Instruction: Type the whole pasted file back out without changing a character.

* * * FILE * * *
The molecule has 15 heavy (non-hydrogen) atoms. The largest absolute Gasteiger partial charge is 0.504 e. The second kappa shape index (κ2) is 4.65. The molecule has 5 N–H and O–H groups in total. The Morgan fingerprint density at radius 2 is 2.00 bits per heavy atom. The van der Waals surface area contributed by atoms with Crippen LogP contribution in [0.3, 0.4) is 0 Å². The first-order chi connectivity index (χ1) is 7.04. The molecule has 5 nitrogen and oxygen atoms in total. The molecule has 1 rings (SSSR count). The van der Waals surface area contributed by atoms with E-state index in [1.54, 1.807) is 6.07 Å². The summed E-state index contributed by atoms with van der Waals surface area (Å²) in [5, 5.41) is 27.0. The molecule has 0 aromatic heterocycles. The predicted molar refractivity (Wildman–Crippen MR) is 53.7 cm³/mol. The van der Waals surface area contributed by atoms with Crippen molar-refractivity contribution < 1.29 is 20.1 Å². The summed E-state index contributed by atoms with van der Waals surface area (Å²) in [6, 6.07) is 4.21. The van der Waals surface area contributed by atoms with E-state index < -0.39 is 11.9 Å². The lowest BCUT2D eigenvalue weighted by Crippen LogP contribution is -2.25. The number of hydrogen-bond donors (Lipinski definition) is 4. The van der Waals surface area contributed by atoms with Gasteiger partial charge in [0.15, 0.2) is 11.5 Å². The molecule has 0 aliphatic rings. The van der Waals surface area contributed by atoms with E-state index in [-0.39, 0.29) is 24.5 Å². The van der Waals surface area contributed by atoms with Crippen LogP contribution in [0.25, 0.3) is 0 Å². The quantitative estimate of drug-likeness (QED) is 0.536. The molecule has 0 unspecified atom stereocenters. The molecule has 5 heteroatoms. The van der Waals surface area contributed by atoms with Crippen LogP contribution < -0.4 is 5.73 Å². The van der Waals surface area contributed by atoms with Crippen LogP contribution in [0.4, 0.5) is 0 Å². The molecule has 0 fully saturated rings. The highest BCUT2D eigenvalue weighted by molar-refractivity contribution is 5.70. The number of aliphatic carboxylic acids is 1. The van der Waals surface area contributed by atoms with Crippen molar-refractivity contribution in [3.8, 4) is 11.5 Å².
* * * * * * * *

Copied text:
The molecule has 15 heavy (non-hydrogen) atoms. The largest absolute Gasteiger partial charge is 0.504 e. The second kappa shape index (κ2) is 4.65. The molecule has 5 N–H and O–H groups in total. The Morgan fingerprint density at radius 2 is 2.00 bits per heavy atom. The van der Waals surface area contributed by atoms with Crippen LogP contribution in [0.3, 0.4) is 0 Å². The first-order chi connectivity index (χ1) is 7.04. The molecule has 5 nitrogen and oxygen atoms in total. The molecule has 1 rings (SSSR count). The van der Waals surface area contributed by atoms with E-state index in [1.54, 1.807) is 6.07 Å². The summed E-state index contributed by atoms with van der Waals surface area (Å²) in [5, 5.41) is 27.0. The molecule has 0 aromatic heterocycles. The predicted molar refractivity (Wildman–Crippen MR) is 53.7 cm³/mol. The van der Waals surface area contributed by atoms with Crippen molar-refractivity contribution < 1.29 is 20.1 Å². The summed E-state index contributed by atoms with van der Waals surface area (Å²) in [6, 6.07) is 4.21. The van der Waals surface area contributed by atoms with E-state index < -0.39 is 11.9 Å². The lowest BCUT2D eigenvalue weighted by Crippen LogP contribution is -2.25. The number of hydrogen-bond donors (Lipinski definition) is 4. The van der Waals surface area contributed by atoms with Gasteiger partial charge in [0.15, 0.2) is 11.5 Å². The molecule has 0 aliphatic rings. The van der Waals surface area contributed by atoms with E-state index in [-0.39, 0.29) is 24.5 Å². The van der Waals surface area contributed by atoms with Crippen LogP contribution in [0.25, 0.3) is 0 Å². The quantitative estimate of drug-likeness (QED) is 0.536. The molecule has 0 unspecified atom stereocenters. The molecule has 5 heteroatoms. The van der Waals surface area contributed by atoms with Crippen LogP contribution < -0.4 is 5.73 Å². The van der Waals surface area contributed by atoms with Crippen LogP contribution in [0.4, 0.5) is 0 Å². The molecule has 0 fully saturated rings. The highest BCUT2D eigenvalue weighted by molar-refractivity contribution is 5.70. The number of aliphatic carboxylic acids is 1. The van der Waals surface area contributed by atoms with Crippen molar-refractivity contribution in [3.8, 4) is 11.5 Å².